Today’s Daily Inspiration features Rabbi Grushcow reading “The Sunset Prayer,” a poem by Jacob Glatstein. This poem was originally written in Yiddish, and was translated by Ruth Whitman.

Then, for kids, Rabbi Grushcow reads a favourite bedtime book which reflects similar themes: Grandfather Twilight by Barbara Berger.

Rabbi Grushcow writes:

I love this “juicy bit of praying” in the form of a poem: “The Sunset Prayer” by Jacob Glatstein. Right now, our days can easily run into each other, and we lose track of time. Shabbat can help ground us every week; prayer, poetry, mindfulness, meditation, and other practices can help ground us every day. This particular poem gives a spiritual perspective to the experience of reaching the end of every day.

A similar message comes through in the children’s book, Grandfather Twilight by Barbara Berger. Its gentle rhythm and words can help even the youngest among us take a breath and reflect at the end of the day, and see each day as precious and unique.

Praying the Sunset Prayer

I’ll let you in on a secret
about how one should pray the sunset prayer.
It’s a juicy bit of praying,
like strolling on grass,
nobody’s chasing you, nobody hurries you.
You walk toward your Creator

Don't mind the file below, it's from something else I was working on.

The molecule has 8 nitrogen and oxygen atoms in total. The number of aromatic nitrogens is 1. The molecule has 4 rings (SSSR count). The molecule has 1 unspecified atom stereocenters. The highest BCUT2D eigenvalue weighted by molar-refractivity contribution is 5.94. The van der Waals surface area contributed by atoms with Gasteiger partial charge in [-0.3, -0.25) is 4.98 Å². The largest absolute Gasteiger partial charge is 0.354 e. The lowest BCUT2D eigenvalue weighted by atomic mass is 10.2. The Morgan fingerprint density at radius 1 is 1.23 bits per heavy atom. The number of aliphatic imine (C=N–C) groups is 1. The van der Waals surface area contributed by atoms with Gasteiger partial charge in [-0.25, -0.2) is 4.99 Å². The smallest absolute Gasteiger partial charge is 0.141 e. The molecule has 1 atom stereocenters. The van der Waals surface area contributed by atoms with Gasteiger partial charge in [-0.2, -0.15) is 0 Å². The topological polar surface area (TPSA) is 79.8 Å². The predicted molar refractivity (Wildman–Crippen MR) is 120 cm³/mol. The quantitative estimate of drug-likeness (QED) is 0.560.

with gifts in pure, empty hands.
The words are golden
their meaning is transparent,
it’s as though you’re saying them
for the first time.

If you don’t catch on
that you should feel a little elevated,
you’re not praying the sunset prayer.
The tune is sheer simplicity,
you’re just lending a helping hand
to the sinking day.
It’s a heavy responsibility.
You take a created day
and you slip it
into the archive of life,
where all our lived-out days are lying together.

The day is departing with a quiet kiss.
It lies open at your feet
while you stand saying the blessings.
You can’t create anything yourself, but you
can lead the day to its end and see
clearly the smile of its going down.

See how whole it all is,
not diminished for a second,
how you age with the days
that keep dawning,
how you bring your lived-out day
as a gift to eternity.

— Jacob Glatstein
Translated by Ruth Whitman